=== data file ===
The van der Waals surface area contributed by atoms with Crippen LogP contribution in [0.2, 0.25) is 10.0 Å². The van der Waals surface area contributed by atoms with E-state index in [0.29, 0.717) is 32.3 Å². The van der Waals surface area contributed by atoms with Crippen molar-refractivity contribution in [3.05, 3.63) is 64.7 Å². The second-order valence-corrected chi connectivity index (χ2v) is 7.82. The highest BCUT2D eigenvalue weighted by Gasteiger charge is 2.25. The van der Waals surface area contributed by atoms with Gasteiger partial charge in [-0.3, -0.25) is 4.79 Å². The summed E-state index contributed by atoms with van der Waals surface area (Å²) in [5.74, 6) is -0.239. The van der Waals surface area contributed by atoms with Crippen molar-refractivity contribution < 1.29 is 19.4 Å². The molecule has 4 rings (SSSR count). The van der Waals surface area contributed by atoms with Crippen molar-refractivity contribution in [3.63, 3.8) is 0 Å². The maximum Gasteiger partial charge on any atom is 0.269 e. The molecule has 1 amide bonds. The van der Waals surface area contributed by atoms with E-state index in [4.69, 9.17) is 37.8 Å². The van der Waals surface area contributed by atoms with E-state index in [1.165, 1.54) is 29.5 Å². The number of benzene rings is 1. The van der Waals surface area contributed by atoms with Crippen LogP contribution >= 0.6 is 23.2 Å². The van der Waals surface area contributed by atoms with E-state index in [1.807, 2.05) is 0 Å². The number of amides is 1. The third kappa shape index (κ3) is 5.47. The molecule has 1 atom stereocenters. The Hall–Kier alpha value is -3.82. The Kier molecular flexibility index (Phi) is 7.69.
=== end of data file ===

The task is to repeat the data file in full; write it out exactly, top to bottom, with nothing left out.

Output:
The van der Waals surface area contributed by atoms with Crippen LogP contribution in [0.2, 0.25) is 10.0 Å². The van der Waals surface area contributed by atoms with E-state index in [0.29, 0.717) is 32.3 Å². The van der Waals surface area contributed by atoms with Crippen molar-refractivity contribution in [3.05, 3.63) is 64.7 Å². The second-order valence-corrected chi connectivity index (χ2v) is 7.82. The highest BCUT2D eigenvalue weighted by Gasteiger charge is 2.25. The van der Waals surface area contributed by atoms with Gasteiger partial charge in [-0.3, -0.25) is 4.79 Å². The summed E-state index contributed by atoms with van der Waals surface area (Å²) in [5.74, 6) is -0.239. The van der Waals surface area contributed by atoms with Crippen molar-refractivity contribution < 1.29 is 19.4 Å². The molecule has 4 rings (SSSR count). The van der Waals surface area contributed by atoms with Crippen molar-refractivity contribution in [3.63, 3.8) is 0 Å². The maximum Gasteiger partial charge on any atom is 0.269 e. The molecule has 1 amide bonds. The van der Waals surface area contributed by atoms with E-state index in [4.69, 9.17) is 37.8 Å². The van der Waals surface area contributed by atoms with E-state index in [1.165, 1.54) is 29.5 Å². The number of benzene rings is 1. The van der Waals surface area contributed by atoms with Crippen LogP contribution >= 0.6 is 23.2 Å². The van der Waals surface area contributed by atoms with E-state index in [1.807, 2.05) is 0 Å². The number of amides is 1. The third kappa shape index (κ3) is 5.47. The molecule has 1 atom stereocenters. The Hall–Kier alpha value is -3.82. The Kier molecular flexibility index (Phi) is 7.69.